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Twentysomething

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By Jeff Leeds and Jeff Leeds,Contributing Writer | July 15, 1993
WASHINGTON -- A somewhat brash but articulate group of twentysomething urban professionals -- contrasting with their generation's reputation for political apathy and the values of TV character Bart Simpson -- declared their fear and anger over the swelling national debt yesterday and announced plans to form an interest group to represent them.Calling themselves a "post-partisan" organization, the members of the newly created Third Millennium issued a plea for fellow young adults to join and distributed copies of their manifesto, which charges that "those in power have practiced fiscal child abuse, mortgaging our future, and the futures of those to come."
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BUSINESS
By Eileen Ambrose, The Baltimore Sun | April 3, 2012
Give anyone age 40 and older a time machine and they would likely go back to their early 20s — to open an IRA. That's because by 40, many of us have learned the miracle of compound earnings over time. We kick ourselves for not socking away even tiny sums in a tax-sheltered individual retirement account when we were younger. Consider the math: A 22-year-old who invests $100 a month in an IRA for 10 years and then stops will end up with more money at age 65 than a 32-year-old who saves $100 a month in an IRA for 33 years.
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FEATURES
By David Daley and David Daley,States News Service | September 5, 1995
Washington -- Just like "Wayne's World," the twentysomethings of "Youngbloods" dissect the issues from a basement studio made to look like a college dormitory.Much like "Crossfire," the insults fly from left to right as the would-be pundits debate the future of the Environmental Protection Agency and the proper role of environmental regulations.But Wayne and Garth never felt comfortable talking about anything besides Aerosmith, Madonna or the latest supermodel. David Brinkley would never silence George Will with the put-down, "That's an SAT word."
BUSINESS
By Eileen Ambrose, The Baltimore Sun | April 24, 2011
When it comes to the royal wedding, no detail is off limits — the bride's weight, who's making her dress and who didn't make the guest list. Even the couple's finances are open to scrutiny. Will Prince William break with tradition and ask bride-to-be Kate Middleton to sign a prenup? While all eyes now are on the "wedding of the century," there are plenty of commoners in their 20s getting hitched every day. Their finances aren't fodder for the tabloids, although money will play a major role in their lives together.
FEATURES
By A. M. Chaplin | March 17, 1991
They certainly have acquired a fine collection of adjectives for themselves.They've been called spoiled, brash, apathetic, ignorant -- and they've also been called fortunate, polite, careful and sophisticated. It seems they confuse their observers -- and when you talk to them, it seems they confuse themselves as well.They are the baby busters, that small generation now more or less in its 20s that follows the vast demographic bulge of the baby boomers. In the looming shadow of their noisy predecessors, these twentysomethings exist uncertainly, almost tentatively.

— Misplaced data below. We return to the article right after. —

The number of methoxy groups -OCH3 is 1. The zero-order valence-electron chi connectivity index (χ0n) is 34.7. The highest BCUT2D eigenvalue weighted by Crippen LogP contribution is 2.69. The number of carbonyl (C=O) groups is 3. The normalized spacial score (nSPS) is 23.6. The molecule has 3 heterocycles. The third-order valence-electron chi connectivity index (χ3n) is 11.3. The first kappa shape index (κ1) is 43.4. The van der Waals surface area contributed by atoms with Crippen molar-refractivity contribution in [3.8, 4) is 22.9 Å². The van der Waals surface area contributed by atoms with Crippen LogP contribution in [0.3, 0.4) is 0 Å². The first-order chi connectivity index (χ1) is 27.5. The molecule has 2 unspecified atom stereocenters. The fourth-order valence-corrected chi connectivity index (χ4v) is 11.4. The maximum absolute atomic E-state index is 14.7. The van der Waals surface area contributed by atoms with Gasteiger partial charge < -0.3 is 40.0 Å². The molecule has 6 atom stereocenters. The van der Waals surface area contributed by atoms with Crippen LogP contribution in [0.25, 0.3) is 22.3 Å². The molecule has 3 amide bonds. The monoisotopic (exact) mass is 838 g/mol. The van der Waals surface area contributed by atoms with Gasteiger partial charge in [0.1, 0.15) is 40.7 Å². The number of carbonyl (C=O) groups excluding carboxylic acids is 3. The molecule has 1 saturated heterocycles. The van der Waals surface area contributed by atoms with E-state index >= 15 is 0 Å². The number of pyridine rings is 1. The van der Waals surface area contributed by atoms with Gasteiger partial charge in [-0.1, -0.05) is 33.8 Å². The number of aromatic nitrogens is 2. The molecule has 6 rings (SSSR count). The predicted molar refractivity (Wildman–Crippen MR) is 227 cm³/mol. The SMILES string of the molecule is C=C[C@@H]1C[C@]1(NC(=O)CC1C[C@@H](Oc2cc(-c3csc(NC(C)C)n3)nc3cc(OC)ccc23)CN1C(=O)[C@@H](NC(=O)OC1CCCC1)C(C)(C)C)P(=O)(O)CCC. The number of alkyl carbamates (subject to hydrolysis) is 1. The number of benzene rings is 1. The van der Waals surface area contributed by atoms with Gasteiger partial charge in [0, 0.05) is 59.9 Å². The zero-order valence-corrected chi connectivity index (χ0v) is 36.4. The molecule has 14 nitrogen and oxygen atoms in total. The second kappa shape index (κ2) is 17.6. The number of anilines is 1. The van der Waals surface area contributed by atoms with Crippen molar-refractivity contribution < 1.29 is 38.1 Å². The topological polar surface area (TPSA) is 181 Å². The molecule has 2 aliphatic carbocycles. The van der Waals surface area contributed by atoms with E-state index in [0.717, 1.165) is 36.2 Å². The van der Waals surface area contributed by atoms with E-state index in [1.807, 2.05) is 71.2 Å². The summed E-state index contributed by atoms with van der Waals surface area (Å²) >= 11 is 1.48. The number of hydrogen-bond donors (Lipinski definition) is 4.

FEATURES
By David Zurawik and David Zurawik,Television Critic | September 18, 1992
How many times have you read or heard the phrase "twentysomething ensemble drama" and the name Aaron Spelling since the new season started?Sorry about this, but "The Round Table" is a twentysomething you-know-what from you-know-who. This one is set in Georgetown, and it features young professionals, most of whom are starting careers in fields related to law enforcement.There's Devereaux Jones (Pepper Sweeney), a naive Secret Service agent; Jennifer Clemente (Roxann Biggs), a rookie prosecutor in the U.S. Attorney's office; Mitchell Clark (Thomas Breznahan)
FEATURES
By David Zurawik and David Zurawik,Television Critic | September 23, 1992
There's a segment in tonight's "Rock the Vote" special on Fox that's a virtual manifesto for twentysomething.Shot in black and white, the screen is filled with alternating tight face shots of Jason Priestley from "Beverly Hills, 90210," and Lisa Bonet, formerly of "Cosby" and "A Different World."Bonet: "Some people say our generation doesn't count."Priestley: "Yeah, right."L Bonet: "Which generation insisted on dolphin-friendly tuna?"Priestley: "And inspired a fourth TV network? We've got advertisers begging for our attention."
FEATURES
By David Zurawik and David Zurawik,Television Critic | May 8, 1992
Fox Broadcasting is going to make the summer TV season a hotly contested one.The fourth network yesterday announced that it will expand to six nights of first-run, prime-time programming July 1 with the debut of "Melrose Place," a twentysomething ensemble drama from the producers of "Beverly Hills, 90210.""It is the kind of show viewers can't find on any other network," Fox Entertainment President Peter Chernin said yesterday. "It's a look at today's twentysomething generation . . . coming of age and on their own for the first time."
FEATURES
By David Zurawik and David Zurawik,Television Critic | May 8, 1992
Fox Broadcasting is going to make the summer TV season a hotly contested one.The fourth network yesterday announced that it will expand to six nights of first-run, prime-time programming July 1 with the debut of "Melrose Place," a twentysomething ensemble drama from the producers of "Beverly Hills, 90210.""It is the kind of show viewers can't find on any other network," Fox Entertainment President Peter Chernin said yesterday. "It's a look at today's twentysomething generation . . . coming of age and on their own for the first time."
ENTERTAINMENT
By RASHOD D. OLLISON and RASHOD D. OLLISON,SUN POP MUSIC CRITIC | March 23, 2006